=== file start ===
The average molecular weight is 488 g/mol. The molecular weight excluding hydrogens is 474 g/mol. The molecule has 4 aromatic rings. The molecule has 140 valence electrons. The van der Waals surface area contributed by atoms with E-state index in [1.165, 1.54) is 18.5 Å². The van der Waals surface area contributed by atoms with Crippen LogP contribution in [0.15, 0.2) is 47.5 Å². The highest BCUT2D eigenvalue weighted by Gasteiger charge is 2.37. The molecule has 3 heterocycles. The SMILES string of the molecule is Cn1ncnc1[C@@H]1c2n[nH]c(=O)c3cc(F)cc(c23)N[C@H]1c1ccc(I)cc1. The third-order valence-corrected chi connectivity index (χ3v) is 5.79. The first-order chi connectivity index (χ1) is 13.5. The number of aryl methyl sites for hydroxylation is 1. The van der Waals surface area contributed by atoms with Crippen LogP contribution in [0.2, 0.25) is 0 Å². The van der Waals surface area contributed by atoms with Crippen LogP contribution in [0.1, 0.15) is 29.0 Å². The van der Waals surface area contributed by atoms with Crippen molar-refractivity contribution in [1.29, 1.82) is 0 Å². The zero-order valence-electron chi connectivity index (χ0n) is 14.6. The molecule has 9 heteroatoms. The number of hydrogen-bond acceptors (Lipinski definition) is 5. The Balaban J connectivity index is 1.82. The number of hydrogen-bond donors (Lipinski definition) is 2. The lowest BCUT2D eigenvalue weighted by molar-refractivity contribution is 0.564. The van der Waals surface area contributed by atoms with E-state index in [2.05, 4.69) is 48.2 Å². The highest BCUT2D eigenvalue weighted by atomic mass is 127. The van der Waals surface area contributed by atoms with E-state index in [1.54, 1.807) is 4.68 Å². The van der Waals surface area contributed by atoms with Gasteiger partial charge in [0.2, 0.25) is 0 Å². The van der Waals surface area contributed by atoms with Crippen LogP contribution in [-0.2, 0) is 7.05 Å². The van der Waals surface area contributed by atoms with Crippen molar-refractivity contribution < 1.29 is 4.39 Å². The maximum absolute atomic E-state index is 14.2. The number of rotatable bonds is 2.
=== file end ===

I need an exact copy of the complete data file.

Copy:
The average molecular weight is 488 g/mol. The molecular weight excluding hydrogens is 474 g/mol. The molecule has 4 aromatic rings. The molecule has 140 valence electrons. The van der Waals surface area contributed by atoms with E-state index in [1.165, 1.54) is 18.5 Å². The van der Waals surface area contributed by atoms with Crippen LogP contribution in [0.15, 0.2) is 47.5 Å². The highest BCUT2D eigenvalue weighted by Gasteiger charge is 2.37. The molecule has 3 heterocycles. The SMILES string of the molecule is Cn1ncnc1[C@@H]1c2n[nH]c(=O)c3cc(F)cc(c23)N[C@H]1c1ccc(I)cc1. The third-order valence-corrected chi connectivity index (χ3v) is 5.79. The first-order chi connectivity index (χ1) is 13.5. The number of aryl methyl sites for hydroxylation is 1. The van der Waals surface area contributed by atoms with Crippen LogP contribution in [0.2, 0.25) is 0 Å². The van der Waals surface area contributed by atoms with Crippen LogP contribution in [0.1, 0.15) is 29.0 Å². The van der Waals surface area contributed by atoms with Crippen molar-refractivity contribution in [1.29, 1.82) is 0 Å². The zero-order valence-electron chi connectivity index (χ0n) is 14.6. The molecule has 9 heteroatoms. The number of hydrogen-bond acceptors (Lipinski definition) is 5. The Balaban J connectivity index is 1.82. The number of hydrogen-bond donors (Lipinski definition) is 2. The lowest BCUT2D eigenvalue weighted by molar-refractivity contribution is 0.564. The van der Waals surface area contributed by atoms with E-state index in [2.05, 4.69) is 48.2 Å². The highest BCUT2D eigenvalue weighted by atomic mass is 127. The van der Waals surface area contributed by atoms with E-state index in [1.54, 1.807) is 4.68 Å². The van der Waals surface area contributed by atoms with Gasteiger partial charge in [0.2, 0.25) is 0 Å². The van der Waals surface area contributed by atoms with Crippen LogP contribution in [-0.2, 0) is 7.05 Å². The van der Waals surface area contributed by atoms with Crippen molar-refractivity contribution < 1.29 is 4.39 Å². The maximum absolute atomic E-state index is 14.2. The number of rotatable bonds is 2.